At first glance George Przybylowski looks like almost any property developer as he rattles off statistics about office vacancy rates and offers the full history of the bloodbath that landlords faced in the 1990s.
But he doesn't work in real estate. Instead, he organizes real estate conferences.
Mr. Przybylowski is the vice-president of construction and real estate at Informa Canada, part of Zug, Switzerland-based Informa Exhibitions, which has around 8,000 employees in 150 offices in more than 40 countries. He and his team of colleagues put together real estate forums in cities across Canada as well as niche shows about topics such as leasing, real estate investment trusts, and green real estate. They run more than 70 shows annually, up from 55 in 2010.
In December Informa is rolling what used to be seven different shows into one in Toronto, called The Buildings Show. The Buildings Show is expected to attract 35,000 people, and cost about $4.3-million to put on. The Real Estate Forum, which will take place at the same time, will cost about $1.16-million for 2,350 attendees.
Before he entered this business Mr. Przybylowski worked for the Ontario government in the ministry of municipal affairs and housing. "What was evident to us at the ministry was that any time we wanted to interact as stakeholders we had a hell of a time because the industry was incredibly fragmented," he says. "So when we wanted to reach out to the industry, we created conferences."
When he left the province in 1985, he was dabbling in some other areas but "I could not get rid of the fact that the industry had known me as a guy who ran conferences." And the industry wanted more of them. Mr. Przybylowski ultimately created a conference and trade show company with partners and in 2006 he sold it to MMPI Canada, which was sold to Informa in 2012.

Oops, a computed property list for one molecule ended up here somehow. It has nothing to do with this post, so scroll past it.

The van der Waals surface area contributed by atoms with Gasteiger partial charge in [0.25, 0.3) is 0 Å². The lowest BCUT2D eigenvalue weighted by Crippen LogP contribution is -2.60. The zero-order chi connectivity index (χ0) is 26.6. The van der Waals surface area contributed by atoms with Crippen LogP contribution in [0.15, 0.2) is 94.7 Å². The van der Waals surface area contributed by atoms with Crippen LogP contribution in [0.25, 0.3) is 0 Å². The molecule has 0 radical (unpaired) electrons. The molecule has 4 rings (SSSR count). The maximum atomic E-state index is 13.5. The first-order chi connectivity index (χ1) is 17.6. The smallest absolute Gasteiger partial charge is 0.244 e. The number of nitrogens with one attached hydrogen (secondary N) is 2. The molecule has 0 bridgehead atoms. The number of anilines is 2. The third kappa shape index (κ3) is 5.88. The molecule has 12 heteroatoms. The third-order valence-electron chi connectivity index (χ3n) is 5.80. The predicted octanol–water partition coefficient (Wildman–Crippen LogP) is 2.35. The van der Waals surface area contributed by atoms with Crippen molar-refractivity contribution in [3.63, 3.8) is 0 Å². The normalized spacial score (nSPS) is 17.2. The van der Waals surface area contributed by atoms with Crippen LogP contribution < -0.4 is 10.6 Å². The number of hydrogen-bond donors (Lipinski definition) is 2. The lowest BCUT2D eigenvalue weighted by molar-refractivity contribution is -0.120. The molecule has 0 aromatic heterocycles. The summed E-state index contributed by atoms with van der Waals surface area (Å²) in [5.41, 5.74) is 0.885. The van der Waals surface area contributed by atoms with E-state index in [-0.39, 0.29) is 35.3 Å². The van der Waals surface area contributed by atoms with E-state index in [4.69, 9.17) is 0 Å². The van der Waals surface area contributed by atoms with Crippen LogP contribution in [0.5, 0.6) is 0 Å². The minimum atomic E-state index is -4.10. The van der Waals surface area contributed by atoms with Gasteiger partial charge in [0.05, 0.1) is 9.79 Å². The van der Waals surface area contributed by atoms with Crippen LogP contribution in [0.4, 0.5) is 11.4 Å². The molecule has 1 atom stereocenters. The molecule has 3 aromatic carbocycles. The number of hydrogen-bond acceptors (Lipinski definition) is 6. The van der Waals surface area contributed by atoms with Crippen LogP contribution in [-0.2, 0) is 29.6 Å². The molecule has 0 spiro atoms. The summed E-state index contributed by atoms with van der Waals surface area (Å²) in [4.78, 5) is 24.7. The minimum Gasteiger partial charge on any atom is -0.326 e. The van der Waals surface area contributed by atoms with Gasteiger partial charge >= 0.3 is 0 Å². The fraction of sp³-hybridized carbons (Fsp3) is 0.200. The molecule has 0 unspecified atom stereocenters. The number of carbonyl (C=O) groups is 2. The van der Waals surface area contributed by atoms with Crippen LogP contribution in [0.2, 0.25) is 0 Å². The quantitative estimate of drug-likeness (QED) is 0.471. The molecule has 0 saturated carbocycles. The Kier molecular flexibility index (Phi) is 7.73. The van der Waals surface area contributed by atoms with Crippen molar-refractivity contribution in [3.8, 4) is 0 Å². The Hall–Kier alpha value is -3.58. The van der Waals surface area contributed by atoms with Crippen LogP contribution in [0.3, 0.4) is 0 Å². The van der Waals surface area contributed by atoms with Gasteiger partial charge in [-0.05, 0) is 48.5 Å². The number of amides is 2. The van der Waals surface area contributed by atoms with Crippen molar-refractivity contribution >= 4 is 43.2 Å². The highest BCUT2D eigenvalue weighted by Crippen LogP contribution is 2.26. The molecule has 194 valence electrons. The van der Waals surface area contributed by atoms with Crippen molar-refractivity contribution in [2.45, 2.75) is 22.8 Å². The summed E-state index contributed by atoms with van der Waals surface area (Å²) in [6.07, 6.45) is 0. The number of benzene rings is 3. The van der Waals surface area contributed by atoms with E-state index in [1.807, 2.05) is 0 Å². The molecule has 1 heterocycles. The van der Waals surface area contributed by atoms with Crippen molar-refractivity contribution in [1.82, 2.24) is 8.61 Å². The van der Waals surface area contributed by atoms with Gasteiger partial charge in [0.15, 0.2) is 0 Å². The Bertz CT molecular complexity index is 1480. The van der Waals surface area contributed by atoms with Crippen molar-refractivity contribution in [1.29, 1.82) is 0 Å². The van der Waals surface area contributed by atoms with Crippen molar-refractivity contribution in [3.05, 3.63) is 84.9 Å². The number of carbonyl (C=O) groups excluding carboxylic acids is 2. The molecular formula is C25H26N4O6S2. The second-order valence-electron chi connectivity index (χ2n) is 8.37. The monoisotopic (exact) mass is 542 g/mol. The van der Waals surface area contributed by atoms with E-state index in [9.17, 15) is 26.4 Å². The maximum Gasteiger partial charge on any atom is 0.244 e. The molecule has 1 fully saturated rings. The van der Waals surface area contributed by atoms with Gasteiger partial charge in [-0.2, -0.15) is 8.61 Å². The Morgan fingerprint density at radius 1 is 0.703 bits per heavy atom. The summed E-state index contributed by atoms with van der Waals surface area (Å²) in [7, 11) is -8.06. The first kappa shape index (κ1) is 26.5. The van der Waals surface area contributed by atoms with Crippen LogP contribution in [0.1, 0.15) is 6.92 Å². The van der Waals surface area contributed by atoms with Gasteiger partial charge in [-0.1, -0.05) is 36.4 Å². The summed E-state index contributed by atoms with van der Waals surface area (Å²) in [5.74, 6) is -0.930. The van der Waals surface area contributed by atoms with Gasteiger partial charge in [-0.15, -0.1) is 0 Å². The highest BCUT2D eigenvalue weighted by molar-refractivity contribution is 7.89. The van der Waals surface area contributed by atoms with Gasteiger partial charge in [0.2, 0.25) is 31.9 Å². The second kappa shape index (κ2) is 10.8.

Over the years Mr. Przybylowski has honed his ability to anticipate what might go wrong at conferences, but issues still crop up.
There was the time in Calgary where they ran out of lunch at the buffet before everyone had food, and the kitchen improvised by turning some smoked salmon into smoked salmon sandwiches. Another time a keynote speaker from the U.S. had a little bit too much fun exploring Toronto the night before his speech and rolled in, worse for wear, just as he was supposed to hit the podium.
In the early 1990s, when the real estate market nosedived, Mr. Przybylowski was organizing conferences out of an office on Toronto Street where he was paying zero net rent because landlords were desperate. In 1992 he launched The Real Estate Forum and grossed just under $60,000. He won't disclose revenues or profits for the conferences these days.
He and his colleagues dabbled in areas other than real estate, at one point organizing an exhibition for parents that was sold to Canadian Living magazine in the late 1990s. But specializing in the real estate niche seemed to make sense.
With the industry forums, money comes from the tickets that are purchased, sponsorship, and advertising in magazines and other publications that are handed out to attendees. At the trade shows it comes largely from exhibitors. Mr. Przybylowski and his colleagues now run 22 real estate conferences in Canada, 18 of which are annual and four biannual. One of his struggles now is to find new revenue sources for the forums because costs of food and rentals are rising but he wants to keep a lid on ticket prices.
He can tell a lot about the state of the market by how many people show up for different topics. In 2009, when capital flows dried up, attendance at the RealCapital show ballooned from about 530 to more than 650 people. It dropped off again the next year, when the markets were better.
And he has learned not to plan the conference agendas too soon.
"In 2007 I remember meeting a guy, who I won't name, in Heathrow in the summer and I asked 'what about this whole discussion on subprime, should we have some stuff at the conference?' And this gentleman said 'don't worry, it will have blown over by November.'"
Some people give Mr. Przybylowski credit for playing a role in the maturation of Canada's real estate sector.
"He's improved the education of real estate through these conferences, the quality of information, the ability to exchange information," says John O'Bryan, chairman of brokerage firm CBRE Ltd. "He's very good at bringing people in, and a lot of people owe him a great favour because he's raised their profile through these conferences."